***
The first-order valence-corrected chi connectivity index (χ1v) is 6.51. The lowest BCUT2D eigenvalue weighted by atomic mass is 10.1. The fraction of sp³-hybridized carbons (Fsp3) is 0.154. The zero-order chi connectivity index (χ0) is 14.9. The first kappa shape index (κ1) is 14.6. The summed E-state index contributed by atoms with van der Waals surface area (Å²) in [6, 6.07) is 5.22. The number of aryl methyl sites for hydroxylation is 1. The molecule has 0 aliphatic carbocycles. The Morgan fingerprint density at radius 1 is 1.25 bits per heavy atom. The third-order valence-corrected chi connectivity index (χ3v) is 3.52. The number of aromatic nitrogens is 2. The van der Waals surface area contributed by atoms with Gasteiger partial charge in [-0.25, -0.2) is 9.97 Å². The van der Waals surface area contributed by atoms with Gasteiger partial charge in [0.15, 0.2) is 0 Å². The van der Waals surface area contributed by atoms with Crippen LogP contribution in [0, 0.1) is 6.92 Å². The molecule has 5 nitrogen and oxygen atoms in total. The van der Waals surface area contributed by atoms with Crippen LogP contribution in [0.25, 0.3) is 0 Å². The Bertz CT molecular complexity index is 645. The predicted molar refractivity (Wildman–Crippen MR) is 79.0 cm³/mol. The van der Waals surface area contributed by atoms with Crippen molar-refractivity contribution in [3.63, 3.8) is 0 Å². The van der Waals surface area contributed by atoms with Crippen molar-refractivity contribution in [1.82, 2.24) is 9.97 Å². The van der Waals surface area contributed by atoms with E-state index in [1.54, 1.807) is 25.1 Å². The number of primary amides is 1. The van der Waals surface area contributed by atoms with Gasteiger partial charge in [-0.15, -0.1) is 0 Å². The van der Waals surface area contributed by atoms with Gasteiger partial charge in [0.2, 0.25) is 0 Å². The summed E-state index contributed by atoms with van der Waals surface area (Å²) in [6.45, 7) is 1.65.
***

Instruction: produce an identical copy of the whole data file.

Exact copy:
The first-order valence-corrected chi connectivity index (χ1v) is 6.51. The lowest BCUT2D eigenvalue weighted by atomic mass is 10.1. The fraction of sp³-hybridized carbons (Fsp3) is 0.154. The zero-order chi connectivity index (χ0) is 14.9. The first kappa shape index (κ1) is 14.6. The summed E-state index contributed by atoms with van der Waals surface area (Å²) in [6, 6.07) is 5.22. The number of aryl methyl sites for hydroxylation is 1. The molecule has 0 aliphatic carbocycles. The Morgan fingerprint density at radius 1 is 1.25 bits per heavy atom. The third-order valence-corrected chi connectivity index (χ3v) is 3.52. The number of aromatic nitrogens is 2. The van der Waals surface area contributed by atoms with Gasteiger partial charge in [-0.25, -0.2) is 9.97 Å². The van der Waals surface area contributed by atoms with Gasteiger partial charge in [0.15, 0.2) is 0 Å². The van der Waals surface area contributed by atoms with Crippen LogP contribution in [0, 0.1) is 6.92 Å². The molecule has 5 nitrogen and oxygen atoms in total. The van der Waals surface area contributed by atoms with Crippen LogP contribution in [0.25, 0.3) is 0 Å². The Bertz CT molecular complexity index is 645. The predicted molar refractivity (Wildman–Crippen MR) is 79.0 cm³/mol. The van der Waals surface area contributed by atoms with Crippen molar-refractivity contribution in [3.63, 3.8) is 0 Å². The van der Waals surface area contributed by atoms with Crippen molar-refractivity contribution in [1.82, 2.24) is 9.97 Å². The van der Waals surface area contributed by atoms with E-state index in [1.54, 1.807) is 25.1 Å². The number of primary amides is 1. The van der Waals surface area contributed by atoms with Gasteiger partial charge in [-0.15, -0.1) is 0 Å². The van der Waals surface area contributed by atoms with Gasteiger partial charge in [0.2, 0.25) is 0 Å². The summed E-state index contributed by atoms with van der Waals surface area (Å²) in [6.45, 7) is 1.65.